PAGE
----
Dilip Kumar, a renowned actor and producer and legend of Hiindi cinema, died on July 7th due to prostate cancer at the age of 98.
A legendary performer within Hindi cinema and considered one of Bollywood’s best, the passing of Dilip Kumar saw tributes pour in from the industry and the political sphere. Prime Minister Narendra Modi paid tribute to the actor, taking to Twitter to write “Dilip Kumar Ji will be remembered as a cinematic legend. He was blessed with unparalleled brilliance, due to which audiences across generations were enthralled. His passing away is a loss to our cultural world. Condolences to his family, friends and innumerable admirers. RIP.”
Actress Saira Banu, Kumar’s wife, expressed gratitude towards Modi, writing “thank you..for your early morning gracious phone call and condolences” on Dilip Kumar’s official Twitter handle.
Prime Minister of Pakistan Imran Khan also paid tribute to Dilip Kumar, writing that he was “saddened to learn of Dilip Kumar’s passing. I can never forget his generosity in giving his time to help raise funds for SKMTH [Shaukat Khanum Memorial Cancer Hospital and Research Centre] when [the] project launched. This is the most difficult time – to raise [the] first ten percent of the funds & his appearance in [Pakistan] & London helped raise huge amounts.”
As euglosied by Nirpal Dhaliwal for The Guardian, “the son of a fruit merchant, Kumar was sensitive to and respectful of the mores of a highly traditional public, making him loved across the social spectrum, including by my mother, who fell for his acting as a teenager in a Punjab village. Like most of Kumar’s audience, she eagerly took long bus rides to the nearest theatre to watch each new release.
“His characters were full of “dhookh aur dhaardh” – “hurt and pain” – she recalls, often expressing the anguish of forbidden love. Indeed, his two most iconic roles, as the melancholic drunkard Devdas in the 1955 film of that name, and in 1960 as Prince Salim in Mughal-e-Azam (The Great Mughal), were both heartbroken men unable to be with the women they loved because of social convention…the affection in which he is held by a generation of Indians who came into independence, seeing their practical and emotional struggles shown on screen with such honesty and respect, cannot be underestimated.
“The Muslim who played a Hindu, the seething romantic hero who doesn’t get the girl, Dilip Kumar epitomised the contradictions that newly independent Indians had to contend with as they sought to bring their ancient and traditional society into a modernity of their own. Rarely has any actor so pointedly yet subtly captured such a moment in a nation’s history.”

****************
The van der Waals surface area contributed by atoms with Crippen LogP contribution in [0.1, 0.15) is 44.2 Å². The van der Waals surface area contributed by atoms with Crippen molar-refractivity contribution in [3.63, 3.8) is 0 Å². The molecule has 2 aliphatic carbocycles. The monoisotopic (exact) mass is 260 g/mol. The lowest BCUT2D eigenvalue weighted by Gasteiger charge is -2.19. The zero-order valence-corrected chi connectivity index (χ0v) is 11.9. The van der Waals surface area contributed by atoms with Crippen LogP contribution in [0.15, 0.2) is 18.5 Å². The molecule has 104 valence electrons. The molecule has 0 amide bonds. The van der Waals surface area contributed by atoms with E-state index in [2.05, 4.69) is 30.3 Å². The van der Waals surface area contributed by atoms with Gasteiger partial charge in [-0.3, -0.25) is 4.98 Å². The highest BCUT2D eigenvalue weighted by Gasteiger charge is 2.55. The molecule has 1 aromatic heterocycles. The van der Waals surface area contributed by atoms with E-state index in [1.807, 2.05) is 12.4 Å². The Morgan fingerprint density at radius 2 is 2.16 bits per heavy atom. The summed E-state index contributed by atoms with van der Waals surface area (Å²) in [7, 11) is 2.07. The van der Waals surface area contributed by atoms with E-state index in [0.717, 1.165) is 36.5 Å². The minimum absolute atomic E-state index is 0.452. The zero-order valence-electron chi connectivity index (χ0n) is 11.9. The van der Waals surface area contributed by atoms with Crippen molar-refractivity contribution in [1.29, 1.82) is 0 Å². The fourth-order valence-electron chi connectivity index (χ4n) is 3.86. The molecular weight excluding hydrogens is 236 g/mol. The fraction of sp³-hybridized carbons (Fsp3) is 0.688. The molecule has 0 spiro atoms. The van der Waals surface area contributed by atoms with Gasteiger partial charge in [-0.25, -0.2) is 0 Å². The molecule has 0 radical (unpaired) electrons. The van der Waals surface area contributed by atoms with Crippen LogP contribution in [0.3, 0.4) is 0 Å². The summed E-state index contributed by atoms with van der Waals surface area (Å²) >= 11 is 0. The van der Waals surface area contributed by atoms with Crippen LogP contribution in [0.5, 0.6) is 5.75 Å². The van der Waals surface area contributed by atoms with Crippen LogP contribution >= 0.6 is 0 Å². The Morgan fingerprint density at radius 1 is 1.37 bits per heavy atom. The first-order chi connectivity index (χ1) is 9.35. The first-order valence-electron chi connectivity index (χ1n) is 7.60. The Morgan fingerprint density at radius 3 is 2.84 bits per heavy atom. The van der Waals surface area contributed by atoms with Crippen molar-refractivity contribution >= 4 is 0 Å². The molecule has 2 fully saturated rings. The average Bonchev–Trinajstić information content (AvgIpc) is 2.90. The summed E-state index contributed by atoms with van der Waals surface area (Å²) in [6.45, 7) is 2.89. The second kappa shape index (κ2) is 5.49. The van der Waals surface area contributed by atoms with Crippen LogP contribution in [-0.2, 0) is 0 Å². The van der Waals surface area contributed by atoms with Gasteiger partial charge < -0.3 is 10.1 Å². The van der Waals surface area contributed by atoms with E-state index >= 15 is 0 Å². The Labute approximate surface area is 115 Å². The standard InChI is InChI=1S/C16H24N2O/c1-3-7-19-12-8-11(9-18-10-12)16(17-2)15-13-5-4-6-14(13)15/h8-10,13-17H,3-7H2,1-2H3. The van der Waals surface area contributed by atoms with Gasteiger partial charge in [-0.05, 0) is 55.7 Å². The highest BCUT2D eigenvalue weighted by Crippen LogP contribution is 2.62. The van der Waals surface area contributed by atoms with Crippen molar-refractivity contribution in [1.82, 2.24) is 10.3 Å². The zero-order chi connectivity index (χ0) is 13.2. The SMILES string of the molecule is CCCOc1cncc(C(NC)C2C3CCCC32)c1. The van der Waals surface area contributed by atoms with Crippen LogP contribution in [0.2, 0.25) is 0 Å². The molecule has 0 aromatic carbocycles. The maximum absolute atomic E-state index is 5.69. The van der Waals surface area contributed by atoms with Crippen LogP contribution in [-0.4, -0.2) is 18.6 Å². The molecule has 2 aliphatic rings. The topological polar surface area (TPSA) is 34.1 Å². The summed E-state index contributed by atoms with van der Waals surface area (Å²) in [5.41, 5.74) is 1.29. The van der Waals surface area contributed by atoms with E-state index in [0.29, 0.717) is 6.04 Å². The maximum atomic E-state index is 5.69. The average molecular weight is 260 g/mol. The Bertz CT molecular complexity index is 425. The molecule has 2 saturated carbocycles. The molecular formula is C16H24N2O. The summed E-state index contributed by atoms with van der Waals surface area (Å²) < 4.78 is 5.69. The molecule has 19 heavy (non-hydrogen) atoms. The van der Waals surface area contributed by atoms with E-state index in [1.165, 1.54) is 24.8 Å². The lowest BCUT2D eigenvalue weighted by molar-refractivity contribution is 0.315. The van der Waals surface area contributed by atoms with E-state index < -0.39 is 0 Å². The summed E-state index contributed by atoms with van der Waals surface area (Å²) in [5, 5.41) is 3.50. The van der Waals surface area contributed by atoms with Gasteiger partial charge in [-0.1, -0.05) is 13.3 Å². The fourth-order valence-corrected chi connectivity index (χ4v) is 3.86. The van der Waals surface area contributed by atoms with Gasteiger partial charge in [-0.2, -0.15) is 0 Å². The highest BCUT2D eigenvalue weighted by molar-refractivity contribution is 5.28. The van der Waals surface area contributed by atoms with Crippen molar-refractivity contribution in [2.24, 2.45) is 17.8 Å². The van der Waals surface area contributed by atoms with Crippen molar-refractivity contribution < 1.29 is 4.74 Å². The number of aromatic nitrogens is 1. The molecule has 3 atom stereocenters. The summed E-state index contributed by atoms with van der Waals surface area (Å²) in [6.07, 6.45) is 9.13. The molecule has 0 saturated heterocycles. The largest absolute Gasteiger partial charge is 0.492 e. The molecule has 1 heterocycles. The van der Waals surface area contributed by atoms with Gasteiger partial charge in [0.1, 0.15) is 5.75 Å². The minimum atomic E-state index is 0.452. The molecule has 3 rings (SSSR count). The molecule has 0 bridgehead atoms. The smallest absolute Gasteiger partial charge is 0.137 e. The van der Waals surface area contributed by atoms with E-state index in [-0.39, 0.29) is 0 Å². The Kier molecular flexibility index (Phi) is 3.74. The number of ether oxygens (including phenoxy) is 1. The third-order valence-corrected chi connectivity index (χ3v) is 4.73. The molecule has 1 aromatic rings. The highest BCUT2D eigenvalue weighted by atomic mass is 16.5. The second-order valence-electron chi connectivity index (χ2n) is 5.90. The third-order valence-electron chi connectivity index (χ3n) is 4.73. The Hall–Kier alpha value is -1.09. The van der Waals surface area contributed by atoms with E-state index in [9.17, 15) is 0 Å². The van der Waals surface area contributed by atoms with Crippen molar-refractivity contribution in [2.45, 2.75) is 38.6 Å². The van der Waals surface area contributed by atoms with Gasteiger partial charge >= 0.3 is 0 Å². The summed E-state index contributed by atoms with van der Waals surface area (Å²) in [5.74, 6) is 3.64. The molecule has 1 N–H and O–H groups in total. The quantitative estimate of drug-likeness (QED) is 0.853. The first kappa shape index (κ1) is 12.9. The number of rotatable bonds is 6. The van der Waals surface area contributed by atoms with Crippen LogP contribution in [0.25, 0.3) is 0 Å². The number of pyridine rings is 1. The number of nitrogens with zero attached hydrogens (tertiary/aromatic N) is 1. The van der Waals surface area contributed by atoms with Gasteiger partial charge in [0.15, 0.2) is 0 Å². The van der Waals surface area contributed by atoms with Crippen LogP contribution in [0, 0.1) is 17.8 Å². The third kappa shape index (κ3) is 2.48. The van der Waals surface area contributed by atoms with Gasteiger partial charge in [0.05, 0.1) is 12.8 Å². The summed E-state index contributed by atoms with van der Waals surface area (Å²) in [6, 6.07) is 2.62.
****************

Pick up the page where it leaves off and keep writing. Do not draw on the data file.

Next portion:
Prior to his death, Dilip Kumar experienced advanced prostate cancer, which had metastasised to other organs. According to doctors at the Hinduja Hospital in Khar where he was treated, ‘he had water in pleural cavity and suffered kidney failure. He required blood transfusion multiple times. We carried out the last transfusion but it did not help.”
The actor’s passing draws awareness to prostate cancer, one of India’s leading cancers among men. The growing rise of cases of cancer in India translates to one in ten Indians being affected by the disease in their lifetime and one in fifteen losing their lives. Recent decades saw cancer in India emerge as the country’s second-largest killer – and the country’s cancer burden is only expected to grow.
“Prostate cancer is one among the top ten leading [cancers] in India,” notes Cytecare. “It usually affects men in the age group of 65+ years. However, recently there has been an increase in reports of cancer in younger men in the age group of 35-44 and 55-64 residing in metropolitan cities.
“Old age, obesity, improper diet, and genetic alterations have been identified as some of the main contributing factors towards an increased cause of prostate cancer. A study conducted in Mumbai revealed that those patients who underwent prostate cancer treatment with surgery had a better survival rate (91 percent). These findings prove that while treatment may save a life or extend the number of survival years, awareness about and prevention of the disease has become crucial in today’s day and age.”
Dilip Kumar was born Mohammad Yusuf Khan in the Peshwar, a city in North-West Frontier Province, British India (present-day Khyber Pakhtunkhwa, Pakistan). He was buried with honours at a graveyard in Mumbai and is survived by his wife, Sara Bainu.